Physical activity was assessed by questionnaire among 4,956 young blacks and whites aged 18-30 years at the baseline examination (1985-1986) of the Coronary Artery Risk Development in Young Adults (CARDIA) study, a longitudinal study of cardiovascular risk factors. The Physical Activity Recall questionnaire categorized all activity during the previous week, while the Physical Activity History questionnaire quantified participation in 13 specific activities during the previous year. This report compares the two questionnaires with regard to their characterization of the activity levels of the sociodemographic subgroups of the study population and their associations with known physiologic correlates of physical activity. Both questionnaires resulted in the same physical activity patterns for sex (men > women) and age (younger > older) strata. However, the mean Physical Activity History score was higher in white women than in black women, while the Physical Activity Recall scores were nearly equal. The Physical Activity History score was directly related to educational status, and the Physical Activity Recall score was inversely related to educational status. The Physical Activity History score was generally more strongly associated with physiologic variables known to be related to physical activity (e.g., treadmill test duration). Based upon these findings, which may only be appropriate in this age group, it was concluded that the Physical Activity History score was the more valid measure of habitual physical activity in this study group of young adults.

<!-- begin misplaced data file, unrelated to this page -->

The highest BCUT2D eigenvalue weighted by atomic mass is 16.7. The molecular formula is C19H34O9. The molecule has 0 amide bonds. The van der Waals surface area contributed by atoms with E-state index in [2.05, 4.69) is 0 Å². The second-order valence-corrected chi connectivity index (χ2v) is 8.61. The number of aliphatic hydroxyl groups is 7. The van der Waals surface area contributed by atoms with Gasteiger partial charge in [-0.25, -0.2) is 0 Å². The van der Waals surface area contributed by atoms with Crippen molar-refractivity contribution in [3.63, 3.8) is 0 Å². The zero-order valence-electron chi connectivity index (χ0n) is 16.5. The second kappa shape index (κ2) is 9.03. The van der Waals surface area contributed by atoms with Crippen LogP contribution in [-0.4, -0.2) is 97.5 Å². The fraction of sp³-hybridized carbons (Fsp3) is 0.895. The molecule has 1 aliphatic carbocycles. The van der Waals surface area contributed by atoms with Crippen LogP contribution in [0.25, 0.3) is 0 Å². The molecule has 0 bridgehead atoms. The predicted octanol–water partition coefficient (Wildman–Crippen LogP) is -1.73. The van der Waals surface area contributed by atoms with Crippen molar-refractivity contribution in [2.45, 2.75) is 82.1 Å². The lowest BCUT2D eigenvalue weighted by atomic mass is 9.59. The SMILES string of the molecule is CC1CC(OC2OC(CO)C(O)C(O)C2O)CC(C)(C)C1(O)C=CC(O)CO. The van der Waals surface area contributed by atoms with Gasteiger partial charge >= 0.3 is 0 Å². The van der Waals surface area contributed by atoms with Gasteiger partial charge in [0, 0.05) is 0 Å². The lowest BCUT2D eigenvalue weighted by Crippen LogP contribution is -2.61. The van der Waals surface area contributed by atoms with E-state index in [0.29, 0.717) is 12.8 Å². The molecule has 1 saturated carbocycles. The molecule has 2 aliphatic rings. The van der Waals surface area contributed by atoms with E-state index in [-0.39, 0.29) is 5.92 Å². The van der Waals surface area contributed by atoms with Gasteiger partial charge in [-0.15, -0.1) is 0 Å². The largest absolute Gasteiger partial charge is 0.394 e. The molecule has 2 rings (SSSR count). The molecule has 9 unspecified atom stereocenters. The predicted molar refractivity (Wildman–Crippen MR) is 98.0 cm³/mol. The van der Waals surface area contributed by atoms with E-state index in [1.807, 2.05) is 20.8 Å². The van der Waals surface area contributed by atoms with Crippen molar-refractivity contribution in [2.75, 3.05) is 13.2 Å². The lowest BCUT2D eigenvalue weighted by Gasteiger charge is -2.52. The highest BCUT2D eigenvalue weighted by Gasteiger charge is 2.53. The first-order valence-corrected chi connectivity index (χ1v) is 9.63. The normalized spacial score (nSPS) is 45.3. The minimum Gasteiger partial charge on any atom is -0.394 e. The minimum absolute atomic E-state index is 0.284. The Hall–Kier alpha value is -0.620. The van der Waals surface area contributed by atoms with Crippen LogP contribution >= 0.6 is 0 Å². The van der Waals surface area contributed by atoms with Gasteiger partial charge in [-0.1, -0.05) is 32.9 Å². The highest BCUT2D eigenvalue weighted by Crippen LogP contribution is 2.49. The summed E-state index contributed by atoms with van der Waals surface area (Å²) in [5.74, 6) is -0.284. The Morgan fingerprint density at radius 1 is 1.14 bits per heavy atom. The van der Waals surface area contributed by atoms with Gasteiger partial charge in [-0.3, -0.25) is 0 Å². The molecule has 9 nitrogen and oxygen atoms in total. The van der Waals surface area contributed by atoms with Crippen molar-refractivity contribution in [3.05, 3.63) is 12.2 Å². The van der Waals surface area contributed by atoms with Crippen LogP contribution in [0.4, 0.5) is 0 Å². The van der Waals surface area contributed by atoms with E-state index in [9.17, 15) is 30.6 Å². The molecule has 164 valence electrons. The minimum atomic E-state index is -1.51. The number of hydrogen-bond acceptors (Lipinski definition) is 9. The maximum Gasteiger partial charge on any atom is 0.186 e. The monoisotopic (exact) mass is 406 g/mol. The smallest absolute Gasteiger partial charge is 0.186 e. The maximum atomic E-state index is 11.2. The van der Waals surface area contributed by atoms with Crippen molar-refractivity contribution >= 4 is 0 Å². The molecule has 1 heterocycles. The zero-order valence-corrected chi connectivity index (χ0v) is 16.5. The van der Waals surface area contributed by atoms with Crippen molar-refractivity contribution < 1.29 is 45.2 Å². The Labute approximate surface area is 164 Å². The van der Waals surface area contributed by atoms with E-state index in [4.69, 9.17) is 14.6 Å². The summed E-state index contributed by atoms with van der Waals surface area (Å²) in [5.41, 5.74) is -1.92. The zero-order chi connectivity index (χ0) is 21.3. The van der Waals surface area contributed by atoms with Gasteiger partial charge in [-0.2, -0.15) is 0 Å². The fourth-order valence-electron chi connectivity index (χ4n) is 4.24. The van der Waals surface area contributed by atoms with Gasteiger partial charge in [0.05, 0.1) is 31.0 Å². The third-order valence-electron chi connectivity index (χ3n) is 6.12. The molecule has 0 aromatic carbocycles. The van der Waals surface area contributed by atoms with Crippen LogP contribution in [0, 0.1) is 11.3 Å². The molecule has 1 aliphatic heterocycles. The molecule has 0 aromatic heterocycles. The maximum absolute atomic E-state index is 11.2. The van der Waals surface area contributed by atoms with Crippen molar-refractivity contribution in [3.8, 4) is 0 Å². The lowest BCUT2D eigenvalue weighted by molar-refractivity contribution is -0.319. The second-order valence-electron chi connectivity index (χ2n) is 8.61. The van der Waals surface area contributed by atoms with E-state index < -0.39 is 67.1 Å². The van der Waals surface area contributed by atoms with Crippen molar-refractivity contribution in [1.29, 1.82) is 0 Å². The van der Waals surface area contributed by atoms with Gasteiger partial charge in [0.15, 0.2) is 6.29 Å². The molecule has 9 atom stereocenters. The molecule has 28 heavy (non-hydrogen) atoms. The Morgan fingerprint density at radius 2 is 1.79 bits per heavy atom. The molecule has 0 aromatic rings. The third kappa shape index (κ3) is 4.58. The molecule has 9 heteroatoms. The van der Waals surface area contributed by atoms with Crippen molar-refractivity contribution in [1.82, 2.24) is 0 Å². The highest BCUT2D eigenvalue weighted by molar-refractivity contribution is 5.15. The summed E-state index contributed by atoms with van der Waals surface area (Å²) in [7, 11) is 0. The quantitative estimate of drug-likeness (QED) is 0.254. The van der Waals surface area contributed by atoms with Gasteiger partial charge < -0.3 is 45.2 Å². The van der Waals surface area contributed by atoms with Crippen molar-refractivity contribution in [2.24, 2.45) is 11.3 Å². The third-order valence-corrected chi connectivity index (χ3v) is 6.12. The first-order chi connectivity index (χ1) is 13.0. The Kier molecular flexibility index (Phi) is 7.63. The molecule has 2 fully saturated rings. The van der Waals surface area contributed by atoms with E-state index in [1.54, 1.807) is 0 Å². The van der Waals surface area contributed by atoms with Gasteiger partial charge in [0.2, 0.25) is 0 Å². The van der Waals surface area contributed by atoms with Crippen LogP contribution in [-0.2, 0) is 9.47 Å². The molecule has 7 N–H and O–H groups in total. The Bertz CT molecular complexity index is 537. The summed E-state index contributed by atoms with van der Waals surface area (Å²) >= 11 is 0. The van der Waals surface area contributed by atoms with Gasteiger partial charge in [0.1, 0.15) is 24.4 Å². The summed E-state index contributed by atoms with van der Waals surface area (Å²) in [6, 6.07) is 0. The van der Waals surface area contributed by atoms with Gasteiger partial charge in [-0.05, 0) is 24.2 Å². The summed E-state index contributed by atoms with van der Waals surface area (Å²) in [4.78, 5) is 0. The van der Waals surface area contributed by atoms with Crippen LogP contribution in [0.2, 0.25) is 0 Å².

|Original language||English (US)|
|Number of pages||15|
|Journal||American journal of epidemiology|
|State||Published - Jun 15 1991|
Bibliographical noteFunding Information:
7 Department of FamSy and Community Medicine, University of Utah Medical School, Salt Lake City, UT 8Department of Community Health and Preventive Medicine, Northwestern University Medical School, Chicago, L. Reprint requests to Dr. Stephen Sidney, Division of Research, Kaiser Permanente Medical Care Program, 3451 Piedmont Avenue, Oakland, CA 94611. This research was supported by National Heart, Lung, and Blood Institute contracts NO1-HC-84047, NO1-HC-84048, NO1-HC-84049, and NO1-HC-84050. The authors thank Bruce Fofck and Marianne Sadler for computer programming and Irene Tekawa for btostatistical consultation.
- Cardiovascular disease
- Coronary disease
- Physical fitness
- Risk factors